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Author Topic: Dangerous AC situation in reception hall - PLEASE READ  (Read 128182 times)

Mike Sokol

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Re: freak accident? help!
« Reply #180 on: September 08, 2013, 10:35:53 am »

The buzzing of the Amprobe is nice, but it reacts the same to 120v and to whatever power is on a USB cable. It even reacts the same to the face of an iPad 1. It also doesn't necessarily react the same way to the same stimulus each time.

FYI: I'm going to be presenting a 90-minute No~Shock~Zone seminar for the student AES chapter at Shenandoah University in Winchester, VA on Wednesday, Sept 18 starting at 6 PM. It will include a bunch of different NCVT demonstrations on various electrified objects such as guitars and microphones, as well as my Ground Loop hum diagnostics clamp procedure, and an introduction of my latest theory on GLID (Ground Loop Inter-modulation Distortion) in sound systems and how it affects bass clarity. We'll take some pictures and post them here after the seminar. It's free and open to the pro-sound public, but you should contact me directly in advance if you want to attend so I can put your name on "the list". 
« Last Edit: September 08, 2013, 06:28:11 pm by Mike Sokol »
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Mike Sokol
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Dan Mortensen

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Re: freak accident? help!
« Reply #181 on: September 08, 2013, 02:32:27 pm »

Fluke alone sells 5 or more models. Which one did you get?

Sorry, didn't realize that.

This one:

http://www.amazon.com/gp/product/B000EJ332O/ref=oh_details_o01_s00_i00?ie=UTF8&psc=1

It was a little cheaper, and came from a different Amazon source.
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Mike Sokol

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Re: freak accident? help!
« Reply #182 on: September 08, 2013, 06:23:15 pm »

This one:

http://www.amazon.com/gp/product/B000EJ332O/ref=oh_details_o01_s00_i00?ie=UTF8&psc=1


That's exactly the one I've used in hundreds of NO~Shock~Zone hot-chassis experiments and seminars. Get the standard 90-1000 volt version, which will find a hot microphone or guitar down as low as 40 volts.

I think that spending $25 to potentially save your life is a pretty good payback.  ;)
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Mike Sokol
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Dan Mortensen

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Re: freak accident? help!
« Reply #183 on: September 08, 2013, 07:28:04 pm »

That's exactly the one I've used in hundreds of NO~Shock~Zone hot-chassis experiments and seminars. Get the standard 90-1000 volt version, which will find a hot microphone or guitar down as low as 40 volts.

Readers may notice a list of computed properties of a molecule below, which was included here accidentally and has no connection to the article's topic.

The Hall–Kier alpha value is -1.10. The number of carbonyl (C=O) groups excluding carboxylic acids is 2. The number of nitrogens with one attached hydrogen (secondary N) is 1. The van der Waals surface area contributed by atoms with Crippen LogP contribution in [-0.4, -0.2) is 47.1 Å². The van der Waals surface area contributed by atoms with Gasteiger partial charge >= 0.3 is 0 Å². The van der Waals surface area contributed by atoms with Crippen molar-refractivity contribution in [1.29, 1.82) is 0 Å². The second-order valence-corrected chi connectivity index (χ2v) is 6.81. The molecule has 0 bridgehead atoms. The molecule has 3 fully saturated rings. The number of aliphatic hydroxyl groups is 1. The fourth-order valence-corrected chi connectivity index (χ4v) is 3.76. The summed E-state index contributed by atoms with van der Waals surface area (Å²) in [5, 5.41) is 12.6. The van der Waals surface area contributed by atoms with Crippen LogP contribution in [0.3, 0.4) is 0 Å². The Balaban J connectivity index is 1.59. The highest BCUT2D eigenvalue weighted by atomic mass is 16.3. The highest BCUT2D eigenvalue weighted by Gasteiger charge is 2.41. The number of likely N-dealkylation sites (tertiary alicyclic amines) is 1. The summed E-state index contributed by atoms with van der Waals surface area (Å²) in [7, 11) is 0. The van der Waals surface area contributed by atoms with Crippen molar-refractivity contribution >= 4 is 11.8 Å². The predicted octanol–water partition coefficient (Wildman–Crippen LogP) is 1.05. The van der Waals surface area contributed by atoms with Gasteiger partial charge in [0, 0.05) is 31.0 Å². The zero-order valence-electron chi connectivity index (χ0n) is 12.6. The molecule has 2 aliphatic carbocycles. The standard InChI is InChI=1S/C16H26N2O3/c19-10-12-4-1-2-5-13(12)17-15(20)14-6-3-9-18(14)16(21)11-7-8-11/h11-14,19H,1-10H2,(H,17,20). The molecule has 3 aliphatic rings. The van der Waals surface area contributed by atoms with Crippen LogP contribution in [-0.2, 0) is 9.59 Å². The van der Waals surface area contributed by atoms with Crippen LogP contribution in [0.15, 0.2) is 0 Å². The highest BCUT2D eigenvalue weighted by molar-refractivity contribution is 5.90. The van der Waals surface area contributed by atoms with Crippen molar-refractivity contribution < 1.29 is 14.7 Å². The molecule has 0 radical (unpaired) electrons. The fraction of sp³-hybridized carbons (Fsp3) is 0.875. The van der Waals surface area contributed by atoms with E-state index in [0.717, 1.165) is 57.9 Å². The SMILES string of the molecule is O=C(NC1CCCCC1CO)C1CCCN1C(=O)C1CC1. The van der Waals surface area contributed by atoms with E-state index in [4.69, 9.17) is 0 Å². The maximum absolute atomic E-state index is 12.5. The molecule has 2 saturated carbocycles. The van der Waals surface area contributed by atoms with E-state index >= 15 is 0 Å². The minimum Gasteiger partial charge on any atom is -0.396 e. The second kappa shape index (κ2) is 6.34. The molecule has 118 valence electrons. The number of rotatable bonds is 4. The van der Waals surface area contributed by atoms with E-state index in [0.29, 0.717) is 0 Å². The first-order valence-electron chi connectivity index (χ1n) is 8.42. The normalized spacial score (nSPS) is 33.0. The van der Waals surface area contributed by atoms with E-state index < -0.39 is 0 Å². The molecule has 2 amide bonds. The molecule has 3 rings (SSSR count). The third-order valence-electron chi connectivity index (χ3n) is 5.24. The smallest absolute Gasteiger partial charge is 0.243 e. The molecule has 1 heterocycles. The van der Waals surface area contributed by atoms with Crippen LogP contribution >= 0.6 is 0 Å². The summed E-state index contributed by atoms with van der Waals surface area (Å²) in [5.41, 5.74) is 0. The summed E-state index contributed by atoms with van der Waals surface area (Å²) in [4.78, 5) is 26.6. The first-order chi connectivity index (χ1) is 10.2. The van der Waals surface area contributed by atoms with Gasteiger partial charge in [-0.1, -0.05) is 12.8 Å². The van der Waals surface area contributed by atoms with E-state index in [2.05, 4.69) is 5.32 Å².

I think that spending $25 to potentially save your life is a pretty good payback.  ;)

Good, thanks, and I agree on the return on investment, which is why I'm giving them to my crew as a thanks for doing such great work this summer. There's a 5 pack offer on Amazon for $22.80 each, which along with the neon light checkers will give them tools to be electrically safe at work and at home.

Thanks again for your work. I wish I was closer to VA to see your talk. Do you ever come West? I'm confident my AES Section would be happy to host you sometime.
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Mike Sokol

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Re: freak accident? help!
« Reply #184 on: September 08, 2013, 10:18:26 pm »


I wish I was closer to VA to see your talk. Do you ever come West? I'm confident my AES Section would be happy to host you sometime.

I'm not coming out to the west coast until spring 2014, but I will be in eastern Texas Oct 12 thru 17 next month. I've taught seminars in the past at Austin Community College, and since I'll have downtime on Monday-Wednesday that week, I've already contacted the staff there to see if I could hookup with the student AES chapter to do a No~Shock~Zone presentation. Is anyone on this forum with the Austin student AES chapter, or any other pro-audio organizations in the area? If so, contact me directly at mike@noshockzone.org. 
« Last Edit: September 08, 2013, 10:23:31 pm by Mike Sokol »
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Mike Sokol
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Jonathan Johnson

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Re: freak accident? help!
« Reply #185 on: September 09, 2013, 02:09:43 am »

To summarize this thread:
  • 2-wire ungrounded 120V circuits (hot and neutral only) may be present in older construction. The insulation on very old wiring can be discolored making it difficult to distinguish hot and neutral -- if the wires even were color-coded in the first place.
  • When a receptacle is replaced or added to an ungrounded 2-wire circuit, the hot and neutral may be inadvertently reversed.
  • If a grounding-type receptacle is used on this circuit, the installer may "bootleg" the ground by jumpering between the ground and neutral connections.
  • When both of the above conditions are present, the "ground" wire will be hot: 120V relative to true earth ground. This condition has been termed by Mike Sokol (who has performed extensive research into the issue) to be a "Reverse Polarity Bootleg Ground" (RPBG).
  • RPBG cannot be detected by most traditional testing methods. Using a neon test lamp, a three-light receptacle tester, or a voltmeter will not reveal a problem with the wiring unless referenced to a second known, tested & trusted grounding reference.
  • A non-contact voltage tester (NCVT) can be used fairly reliably to identify RPBG conditions, when used in conjunction with the above tools. However, certain conditions may still fool the NCVT. For example, double-insulated devices such as in iPod may cause the NCVT to indicate a false positive, while being inside of an RV connected to an RPBG receptacle may cause the NCVT to indicate a false negative.
  • A person who comes in contact with a metal device connected to an RPBG receptacle and another grounded object will be subjected to a serious electrical shock.
  • GFI breakers and circuit breakers may not protect personnel against bootleg ground faults.
  • Churches may be the most likely structures to experience wiring problems due to the prevalence of old construction and potentially unqualified volunteer labor. Wiring problems can occur in new construction as well.
  • Surveys and research indicate RPBG may be a widespread problem.
  • Audio equipment can be damaged if a device attached to a RPBG receptacle is connected via an audio interconnect cable to another device connected to a properly wired receptacle. This is because there is a 120V potential between the chassis of each device, causing a high-amperage fault current to flow through the interconnect.